Bungee Cord Physics

1. Oct 2, 2014

Abid Rizvi

1. The problem statement, all variables and given/known data
A daredevil plans to bungee jump from a balloon 59.0 m above the ground. He will use a uniform elastic cord, tied to a harness around his body, to stop his fall at a point 13.0 m above the ground. Model his body as a particle and the cord as having negligible mass and obeying Hooke's law. In a preliminary test he finds that when hanging at rest from a 5.00-m length of the cord, his body weight stretches it by 1.65 m. He will drop from rest at the point where the top end of a longer section of the cord is attached to the stationary balloon.

2. Relevant equations
Hookes Law = 1/2 kx^2
Potential Energy = mgx

3. The attempt at a solution
Okay so for starters I said when he falls out of the balloon he falls a distance x at which he is now not falling.
x = 59-13 = 46
Then I set out to find k for Hookes law. I said mg = ky where y is the 1.65 m. So
k = (mg)/y
I then said r is the actual length of the chord, and L is the length that the chord stretches. So
r + L = x
I then said the total potential energy of the devil is mgx, and the amount of work in opposition to him by the chord is 1/2KL^2 = 1/2 * (mgL^2)/y
I set this equal to mgx: 1/2 * (mgL^2)/y = mgx
= (L^2)/(2y) = x
= L = sqrt(2yx)
solving for L and subtracting it from x to get r (the actual length of the chord) I get 37.3 m. Which apparently is wrong. What am I missing? Thanks in advance

2. Oct 2, 2014

ehild

k=mg/y Is the spring constant of an 5 m long chord. What is K for an L m long chord of the same kind?

Also, the potential energy of a stretched spring depends on the change of length (r) instead of the unstretched length (L) as you wrote.

ehild

3. Oct 2, 2014

Abid Rizvi

Hi and thank you for responding
I did set L as the change of length and r as the unstretched length.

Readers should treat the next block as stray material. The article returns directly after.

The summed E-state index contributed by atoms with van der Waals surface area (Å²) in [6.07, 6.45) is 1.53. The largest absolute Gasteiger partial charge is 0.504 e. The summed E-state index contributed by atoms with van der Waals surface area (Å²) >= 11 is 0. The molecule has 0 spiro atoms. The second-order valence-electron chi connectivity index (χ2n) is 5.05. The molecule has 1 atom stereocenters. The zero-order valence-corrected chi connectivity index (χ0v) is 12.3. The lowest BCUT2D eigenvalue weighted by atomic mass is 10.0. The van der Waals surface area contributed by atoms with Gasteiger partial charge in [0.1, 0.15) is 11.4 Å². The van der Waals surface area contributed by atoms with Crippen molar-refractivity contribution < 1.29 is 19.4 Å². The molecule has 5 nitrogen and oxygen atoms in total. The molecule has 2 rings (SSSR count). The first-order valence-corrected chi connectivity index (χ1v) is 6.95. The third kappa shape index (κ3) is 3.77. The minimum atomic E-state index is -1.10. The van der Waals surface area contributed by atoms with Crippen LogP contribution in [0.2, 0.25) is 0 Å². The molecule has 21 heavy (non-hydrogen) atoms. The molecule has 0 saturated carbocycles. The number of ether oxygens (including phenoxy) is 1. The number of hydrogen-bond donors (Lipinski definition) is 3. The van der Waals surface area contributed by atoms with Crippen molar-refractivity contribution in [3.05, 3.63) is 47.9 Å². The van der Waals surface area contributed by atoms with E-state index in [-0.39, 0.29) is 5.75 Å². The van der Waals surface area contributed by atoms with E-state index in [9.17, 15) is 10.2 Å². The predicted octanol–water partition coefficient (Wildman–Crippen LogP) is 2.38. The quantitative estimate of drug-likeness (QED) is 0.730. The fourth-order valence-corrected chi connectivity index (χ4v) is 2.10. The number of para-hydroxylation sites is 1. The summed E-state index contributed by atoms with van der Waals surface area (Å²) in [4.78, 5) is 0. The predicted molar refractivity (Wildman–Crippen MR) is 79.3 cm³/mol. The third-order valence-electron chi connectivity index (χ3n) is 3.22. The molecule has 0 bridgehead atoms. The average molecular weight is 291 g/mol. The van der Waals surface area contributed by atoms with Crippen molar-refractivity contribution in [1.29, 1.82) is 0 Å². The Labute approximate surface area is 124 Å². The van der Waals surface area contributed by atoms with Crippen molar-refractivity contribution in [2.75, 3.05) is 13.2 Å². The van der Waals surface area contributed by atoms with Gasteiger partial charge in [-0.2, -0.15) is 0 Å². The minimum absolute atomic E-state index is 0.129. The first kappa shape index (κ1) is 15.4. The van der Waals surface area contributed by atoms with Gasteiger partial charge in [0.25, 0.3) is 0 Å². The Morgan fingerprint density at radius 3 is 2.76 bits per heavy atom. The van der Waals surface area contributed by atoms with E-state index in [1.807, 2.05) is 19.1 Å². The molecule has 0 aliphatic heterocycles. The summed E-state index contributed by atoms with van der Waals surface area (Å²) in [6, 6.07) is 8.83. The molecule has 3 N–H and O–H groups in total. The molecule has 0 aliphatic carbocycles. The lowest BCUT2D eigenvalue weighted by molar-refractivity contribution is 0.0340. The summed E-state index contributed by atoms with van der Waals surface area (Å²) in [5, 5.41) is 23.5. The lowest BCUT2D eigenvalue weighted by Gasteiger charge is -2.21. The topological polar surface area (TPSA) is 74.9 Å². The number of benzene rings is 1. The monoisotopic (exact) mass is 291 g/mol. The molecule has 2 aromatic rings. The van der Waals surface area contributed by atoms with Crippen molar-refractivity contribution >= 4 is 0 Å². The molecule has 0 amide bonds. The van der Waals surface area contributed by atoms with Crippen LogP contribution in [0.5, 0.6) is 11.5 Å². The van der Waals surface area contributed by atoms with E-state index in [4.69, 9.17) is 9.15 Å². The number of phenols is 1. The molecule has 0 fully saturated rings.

Also I just assumed K = mg/y. Does K change because of length?

4. Oct 2, 2014

BvU

Imagine a 0.5 m length of chord. Would it stretch to 2.15 m if the fellow hung from it ?

5. Oct 2, 2014

Abid Rizvi

Lol no I suppose not. Ok so K =mg/(stretched length) for a cord. I will try it with this.

6. Oct 2, 2014

Abid Rizvi

Ok so I put K = mg/L instead of mg/y for the chord, and I get L=2x which is obviously incorrect. I'm lost on what to do now...

7. Oct 2, 2014

haruspex

No, it is still the case that for a given piece of elastic K = mg/(length of stretch). Your problem is how to convert the K for one length of material to the K for a greater length. It's the innate property of the material that's constant. If a given load stretches a rope length L by x, by how much would it stretch a rope of twice the length?

8. Oct 2, 2014

ehild

So k=mg/1.65 for the 5 m long chord. Assuming it is r m long, what is the spring constant?

Think: 5 m chord stretches 1.65 m. You bind two 5 m chords together. How much does that 10 m chord stretch?
If the chord is r m long, how much does it stretch by the weight of the man?

ehild

9. Oct 2, 2014

Abid Rizvi

YES! I got it. Okay so from what I understood, if a 5 m chord stretches 1.65 m, a 10 m chord should stretch 3.3 m (=1.65*2). So to do the conversion I need to find the factor to multiply by and that factor is given by f = (r/5) where 5 is the length of the small cord. So mg/fy = K. Putting that back into the original stuff, I get 2.5L^2 = yx(x-L), and therefore L = 25.156 m. So to find the length of the cord r, x- l = r which is about 20.8 which the website accepts as correct. Thank you!

10. Oct 2, 2014

ehild

Well done! :)